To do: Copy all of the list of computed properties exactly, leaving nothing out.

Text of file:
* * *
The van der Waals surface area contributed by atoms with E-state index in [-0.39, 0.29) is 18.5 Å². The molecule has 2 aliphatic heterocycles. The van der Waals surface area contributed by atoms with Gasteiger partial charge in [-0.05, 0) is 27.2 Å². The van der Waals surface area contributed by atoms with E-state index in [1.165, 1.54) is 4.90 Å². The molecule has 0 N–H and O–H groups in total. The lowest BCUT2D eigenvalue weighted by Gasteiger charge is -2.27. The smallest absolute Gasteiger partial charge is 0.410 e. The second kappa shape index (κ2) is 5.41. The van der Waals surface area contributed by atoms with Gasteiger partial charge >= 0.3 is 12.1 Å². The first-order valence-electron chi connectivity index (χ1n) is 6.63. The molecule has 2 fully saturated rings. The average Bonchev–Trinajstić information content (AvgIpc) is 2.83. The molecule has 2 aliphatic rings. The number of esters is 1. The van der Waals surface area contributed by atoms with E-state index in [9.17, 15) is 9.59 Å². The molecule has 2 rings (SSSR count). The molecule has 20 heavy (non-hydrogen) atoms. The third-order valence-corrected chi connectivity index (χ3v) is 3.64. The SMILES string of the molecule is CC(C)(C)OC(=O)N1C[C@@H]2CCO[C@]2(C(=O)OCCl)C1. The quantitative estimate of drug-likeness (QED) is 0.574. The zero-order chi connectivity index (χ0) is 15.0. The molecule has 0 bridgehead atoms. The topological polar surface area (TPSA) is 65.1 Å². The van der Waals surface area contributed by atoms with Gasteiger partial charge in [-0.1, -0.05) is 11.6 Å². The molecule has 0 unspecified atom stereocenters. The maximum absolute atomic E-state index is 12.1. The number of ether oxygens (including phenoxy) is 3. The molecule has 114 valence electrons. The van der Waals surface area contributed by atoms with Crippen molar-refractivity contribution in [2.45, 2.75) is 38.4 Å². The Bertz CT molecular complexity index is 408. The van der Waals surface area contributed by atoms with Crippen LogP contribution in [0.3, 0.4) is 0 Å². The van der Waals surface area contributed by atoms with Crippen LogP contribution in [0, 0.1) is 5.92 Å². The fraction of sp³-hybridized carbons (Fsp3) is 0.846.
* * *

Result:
The van der Waals surface area contributed by atoms with E-state index in [-0.39, 0.29) is 18.5 Å². The molecule has 2 aliphatic heterocycles. The van der Waals surface area contributed by atoms with Gasteiger partial charge in [-0.05, 0) is 27.2 Å². The van der Waals surface area contributed by atoms with E-state index in [1.165, 1.54) is 4.90 Å². The molecule has 0 N–H and O–H groups in total. The lowest BCUT2D eigenvalue weighted by Gasteiger charge is -2.27. The smallest absolute Gasteiger partial charge is 0.410 e. The second kappa shape index (κ2) is 5.41. The van der Waals surface area contributed by atoms with Gasteiger partial charge >= 0.3 is 12.1 Å². The first-order valence-electron chi connectivity index (χ1n) is 6.63. The molecule has 2 fully saturated rings. The average Bonchev–Trinajstić information content (AvgIpc) is 2.83. The molecule has 2 aliphatic rings. The number of esters is 1. The van der Waals surface area contributed by atoms with E-state index in [9.17, 15) is 9.59 Å². The molecule has 2 rings (SSSR count). The molecule has 20 heavy (non-hydrogen) atoms. The third-order valence-corrected chi connectivity index (χ3v) is 3.64. The SMILES string of the molecule is CC(C)(C)OC(=O)N1C[C@@H]2CCO[C@]2(C(=O)OCCl)C1. The quantitative estimate of drug-likeness (QED) is 0.574. The zero-order chi connectivity index (χ0) is 15.0. The molecule has 0 bridgehead atoms. The topological polar surface area (TPSA) is 65.1 Å². The van der Waals surface area contributed by atoms with Gasteiger partial charge in [-0.1, -0.05) is 11.6 Å². The molecule has 0 unspecified atom stereocenters. The maximum absolute atomic E-state index is 12.1. The number of ether oxygens (including phenoxy) is 3. The molecule has 114 valence electrons. The van der Waals surface area contributed by atoms with Crippen molar-refractivity contribution in [2.45, 2.75) is 38.4 Å². The Bertz CT molecular complexity index is 408. The van der Waals surface area contributed by atoms with Crippen LogP contribution in [0.3, 0.4) is 0 Å². The van der Waals surface area contributed by atoms with Crippen LogP contribution in [0, 0.1) is 5.92 Å². The fraction of sp³-hybridized carbons (Fsp3) is 0.846.